Computing Limits II: The Squeeze Theorem – Limits and Continuity

The Squeeze Theorem

Let’s start with a statement of the squeeze theorem.

Theorem 1.1  Suppose \(g(x) \le f(x) \le h(x)\) and this is true for all \(x\) in a neighbourhood of \(x = a\) (except perhaps at \(x = a\)). Further, suppose \(\displaystyle \lim_{x \to a} g(x) = \displaystyle \lim_{x \to a} h(x) = L\). Then \(\displaystyle \lim_{x \to a} f(x) = L\).

The idea here is that \(f(x)\)is trapped (or squeezed) between\(g(x)\) and \(h(x)\).

Sometimes the squeeze theorem is referred to as the sandwich theorem since the limit is ‘sandwiched’ between two values.
This idea of squeezing the function between two other functions is illustrated in the following example.


1. Evaluate \(\displaystyle \lim_{x \to 0} x^{2}f(x)\), where \(-3 \le f(x) \le 4\). Notice that \(-3x^2 \le x^2f(x) \le 4x^2\) so that the limit,\[\lim_{x \to 0} -3x^2 \le \lim_{x \to 0} x^2f(x) \le \lim_{x \to 0} 4x^2.\]Since the limit of both the left and right hand side equal zero, the function \(x^2f(x)\) is squeezed between zero and zero. Therefore the limit is zero!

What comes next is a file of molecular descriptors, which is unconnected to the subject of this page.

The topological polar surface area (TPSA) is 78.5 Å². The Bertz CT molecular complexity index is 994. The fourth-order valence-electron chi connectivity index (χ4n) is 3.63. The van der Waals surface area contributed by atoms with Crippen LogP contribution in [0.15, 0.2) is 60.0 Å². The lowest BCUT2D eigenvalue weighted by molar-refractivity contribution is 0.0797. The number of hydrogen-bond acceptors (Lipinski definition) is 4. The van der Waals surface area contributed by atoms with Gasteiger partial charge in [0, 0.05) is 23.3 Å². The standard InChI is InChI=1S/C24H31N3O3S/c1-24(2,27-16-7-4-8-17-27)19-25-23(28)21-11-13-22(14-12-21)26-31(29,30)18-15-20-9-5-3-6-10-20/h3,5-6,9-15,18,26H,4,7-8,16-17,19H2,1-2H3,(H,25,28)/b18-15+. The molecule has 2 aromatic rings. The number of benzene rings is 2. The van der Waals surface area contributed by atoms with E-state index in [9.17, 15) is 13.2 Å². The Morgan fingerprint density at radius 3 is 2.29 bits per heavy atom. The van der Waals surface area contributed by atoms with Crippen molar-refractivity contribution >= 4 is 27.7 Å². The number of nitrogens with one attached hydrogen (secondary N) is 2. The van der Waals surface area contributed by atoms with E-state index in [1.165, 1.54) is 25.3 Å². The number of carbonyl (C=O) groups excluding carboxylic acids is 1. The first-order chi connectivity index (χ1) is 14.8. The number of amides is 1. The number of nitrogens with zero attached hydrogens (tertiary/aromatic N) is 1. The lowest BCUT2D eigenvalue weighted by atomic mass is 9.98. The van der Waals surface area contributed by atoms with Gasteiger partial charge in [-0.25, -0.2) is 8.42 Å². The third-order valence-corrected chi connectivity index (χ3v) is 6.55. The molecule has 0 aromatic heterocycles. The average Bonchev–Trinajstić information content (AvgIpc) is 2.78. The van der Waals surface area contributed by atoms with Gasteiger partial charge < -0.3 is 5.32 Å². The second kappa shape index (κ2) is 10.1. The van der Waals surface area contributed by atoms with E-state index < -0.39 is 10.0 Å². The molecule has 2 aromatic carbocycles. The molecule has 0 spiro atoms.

2. Determine \(\displaystyle \lim_{x \to 0} x^4\left[6 + \sin\left(\frac{3}{x^2}\right)\right]\).m0301a
Knowing \(-1 \le \sin x \le 1\), one has \(-1 \le \sin\displaystyle\left(\frac{3}{x^2}\right) \le 1\) so that \(5 \le 6 + \sin\left(\frac{3}{x^{2}}\right) \le 7\) or $$5x^4 \le x^4 \left[6 + \sin\left(\frac{3}{x^{2}}\right)\right] \le 7x^4.$$Taking the limit,$$
\displaystyle \lim_{x \to 0}5x^4 \le
\lim_{x \to 0}x^4\left[6 + \sin\left(\frac{3}{x^{2}}\right)\right] \le
\lim_{x \to 0}7x^4.$$The limit of the left hand and right hand side are both zero, the initial function is squeezed in between zero and zero, forcing its limit to be zero as well.
3. Find \(\displaystyle \lim_{x\to\infty}\frac{\cos x}{x}\).
Since \(-1\le \cos x\le 1\), we have for \(x > 0\) that$$
-\frac{1}{x} \le \frac{\cos x}{x} \le \frac{1}{x}.$$By taking limits one has$$
-\lim_{x\to\infty} \frac{1}{x} \le
\lim_{x\to\infty} \frac{\cos x}{x} \le
\lim_{x\to\infty} \frac{1}{x}.
$$The limits of both the left and right hand sides is zero, so we have effectively squeezed the limit between zero and zero. Therefore, the desired limit must be zero!

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